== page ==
Two men who ran a network of zombie PCs have been charged with organised criminal activity and money laundering.
The case, filed by the Texas Attorney General's Office, followed an investigation by the US Securities and Exchange Commission (SEC) into the illegal use of pump-and-dump spam.
The emails were used to artificially inflate the share prices of at least 13 penny stocks between May 2005 and December 2006.
According to reports, the SEC's complaint charged Darrel Uselton, 40, and his uncle, Jack Usleton, 69, both from Texas, with orchestrating a series of spam campaigns designed to con unwary investors and to manipulate the stock market.
The men are believed to have used a zombie network of hijacked computers across the country to distribute the emails and ultimately to defraud unsuspecting computer users out of an estimated US$4.6m.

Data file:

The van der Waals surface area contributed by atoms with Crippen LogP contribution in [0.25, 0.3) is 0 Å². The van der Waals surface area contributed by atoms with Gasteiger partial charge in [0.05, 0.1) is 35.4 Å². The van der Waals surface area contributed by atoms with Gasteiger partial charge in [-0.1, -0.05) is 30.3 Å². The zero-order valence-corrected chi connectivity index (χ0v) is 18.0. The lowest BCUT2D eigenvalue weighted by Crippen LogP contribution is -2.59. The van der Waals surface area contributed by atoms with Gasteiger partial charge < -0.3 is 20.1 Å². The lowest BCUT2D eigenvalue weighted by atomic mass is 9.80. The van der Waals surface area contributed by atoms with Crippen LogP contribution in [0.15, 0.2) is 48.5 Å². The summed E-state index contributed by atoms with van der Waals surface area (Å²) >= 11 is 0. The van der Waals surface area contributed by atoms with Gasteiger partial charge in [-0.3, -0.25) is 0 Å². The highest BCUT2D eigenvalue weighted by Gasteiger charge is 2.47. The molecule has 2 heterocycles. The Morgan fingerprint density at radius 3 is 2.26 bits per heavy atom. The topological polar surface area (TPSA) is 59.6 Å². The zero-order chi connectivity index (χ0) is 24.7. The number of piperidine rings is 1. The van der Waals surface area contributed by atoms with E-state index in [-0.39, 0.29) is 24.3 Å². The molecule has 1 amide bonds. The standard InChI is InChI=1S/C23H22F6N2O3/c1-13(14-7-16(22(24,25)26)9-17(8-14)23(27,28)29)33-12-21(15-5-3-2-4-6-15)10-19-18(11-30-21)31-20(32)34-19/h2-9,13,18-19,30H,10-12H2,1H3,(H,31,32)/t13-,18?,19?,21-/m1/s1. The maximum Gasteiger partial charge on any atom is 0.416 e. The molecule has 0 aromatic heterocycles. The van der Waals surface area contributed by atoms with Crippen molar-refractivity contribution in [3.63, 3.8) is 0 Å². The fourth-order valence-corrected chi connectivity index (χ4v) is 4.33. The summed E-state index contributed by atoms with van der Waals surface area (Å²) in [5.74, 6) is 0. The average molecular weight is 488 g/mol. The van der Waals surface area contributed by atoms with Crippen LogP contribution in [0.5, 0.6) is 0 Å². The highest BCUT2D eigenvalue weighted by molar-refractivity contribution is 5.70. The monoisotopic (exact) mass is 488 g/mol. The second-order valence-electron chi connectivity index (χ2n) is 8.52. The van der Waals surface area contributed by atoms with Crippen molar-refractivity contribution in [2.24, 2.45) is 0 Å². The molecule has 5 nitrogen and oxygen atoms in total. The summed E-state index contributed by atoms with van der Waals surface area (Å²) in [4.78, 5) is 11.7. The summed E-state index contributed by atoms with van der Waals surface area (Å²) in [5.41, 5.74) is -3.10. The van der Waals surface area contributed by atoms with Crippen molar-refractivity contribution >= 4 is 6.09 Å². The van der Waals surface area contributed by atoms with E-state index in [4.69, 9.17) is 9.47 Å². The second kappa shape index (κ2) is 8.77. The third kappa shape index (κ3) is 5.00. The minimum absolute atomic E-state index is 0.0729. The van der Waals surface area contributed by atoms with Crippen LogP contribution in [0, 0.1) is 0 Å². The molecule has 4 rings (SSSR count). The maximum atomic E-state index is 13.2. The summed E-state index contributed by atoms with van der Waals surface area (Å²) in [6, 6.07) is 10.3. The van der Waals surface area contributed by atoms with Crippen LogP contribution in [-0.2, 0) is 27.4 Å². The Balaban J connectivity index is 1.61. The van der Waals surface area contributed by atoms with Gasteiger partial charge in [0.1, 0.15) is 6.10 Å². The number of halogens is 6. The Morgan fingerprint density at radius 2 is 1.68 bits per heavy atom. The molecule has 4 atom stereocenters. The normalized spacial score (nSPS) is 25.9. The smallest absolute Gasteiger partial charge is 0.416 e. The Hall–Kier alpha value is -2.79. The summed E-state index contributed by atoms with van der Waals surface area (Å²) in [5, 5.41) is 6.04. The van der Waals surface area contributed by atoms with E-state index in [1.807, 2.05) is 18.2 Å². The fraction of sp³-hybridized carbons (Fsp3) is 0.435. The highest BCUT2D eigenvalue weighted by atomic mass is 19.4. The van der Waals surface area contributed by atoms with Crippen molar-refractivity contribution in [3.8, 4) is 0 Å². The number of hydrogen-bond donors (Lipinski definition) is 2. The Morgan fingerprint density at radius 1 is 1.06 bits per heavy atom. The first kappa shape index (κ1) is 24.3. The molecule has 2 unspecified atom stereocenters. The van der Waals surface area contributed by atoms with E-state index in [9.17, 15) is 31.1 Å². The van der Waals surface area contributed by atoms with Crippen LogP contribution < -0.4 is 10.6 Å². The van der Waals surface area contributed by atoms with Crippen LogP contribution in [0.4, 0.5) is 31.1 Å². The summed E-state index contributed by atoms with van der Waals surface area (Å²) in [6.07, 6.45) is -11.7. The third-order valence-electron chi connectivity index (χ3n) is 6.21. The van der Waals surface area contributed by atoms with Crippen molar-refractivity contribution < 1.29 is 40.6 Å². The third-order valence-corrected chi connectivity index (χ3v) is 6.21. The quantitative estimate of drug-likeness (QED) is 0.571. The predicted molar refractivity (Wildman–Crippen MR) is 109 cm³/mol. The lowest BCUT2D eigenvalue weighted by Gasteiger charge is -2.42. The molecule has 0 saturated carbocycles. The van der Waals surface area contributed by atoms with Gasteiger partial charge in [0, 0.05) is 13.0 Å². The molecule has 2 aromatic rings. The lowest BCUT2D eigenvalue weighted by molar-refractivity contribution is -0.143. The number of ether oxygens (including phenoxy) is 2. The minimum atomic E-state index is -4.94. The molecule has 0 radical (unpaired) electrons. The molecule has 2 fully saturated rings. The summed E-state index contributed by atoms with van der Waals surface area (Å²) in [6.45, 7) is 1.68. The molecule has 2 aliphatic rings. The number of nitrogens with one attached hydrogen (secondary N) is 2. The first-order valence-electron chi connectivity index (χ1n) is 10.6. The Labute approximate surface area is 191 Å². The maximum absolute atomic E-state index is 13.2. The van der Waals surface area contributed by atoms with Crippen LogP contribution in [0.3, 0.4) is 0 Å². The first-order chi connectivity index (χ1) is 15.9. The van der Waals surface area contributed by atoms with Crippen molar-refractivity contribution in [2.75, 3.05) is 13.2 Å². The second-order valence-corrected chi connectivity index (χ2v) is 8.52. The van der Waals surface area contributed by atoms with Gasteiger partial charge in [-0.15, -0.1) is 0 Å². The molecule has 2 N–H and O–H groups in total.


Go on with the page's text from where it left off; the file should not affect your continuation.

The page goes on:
The investigation began after an SEC lawyer received one of the Uselton's fraudulent emails at work.
"Unfortunately for the SEC, pump-and-dump spam campaigns do not seem likely to go away any time soon," said Graham Cluley, senior technology consultant at Sophos.
"The use of compromised networks of computers to spread illegal spam can result in quick fortunes for the scammers, and can have serious detrimental effects on the stock involved.
"But it seems that these criminals were in such a rush to make their millions that they forget to pay any attention to which email addresses were being spammed and, in the end, this looks likely to have been their downfall."
Cluley explained that the SEC action is part of a larger anti-spam initiative to crack down on the use of stock spam campaigns.
In March this year, the SEC suspended trading of 35 companies which had been the subject of pump-and-dump emails.
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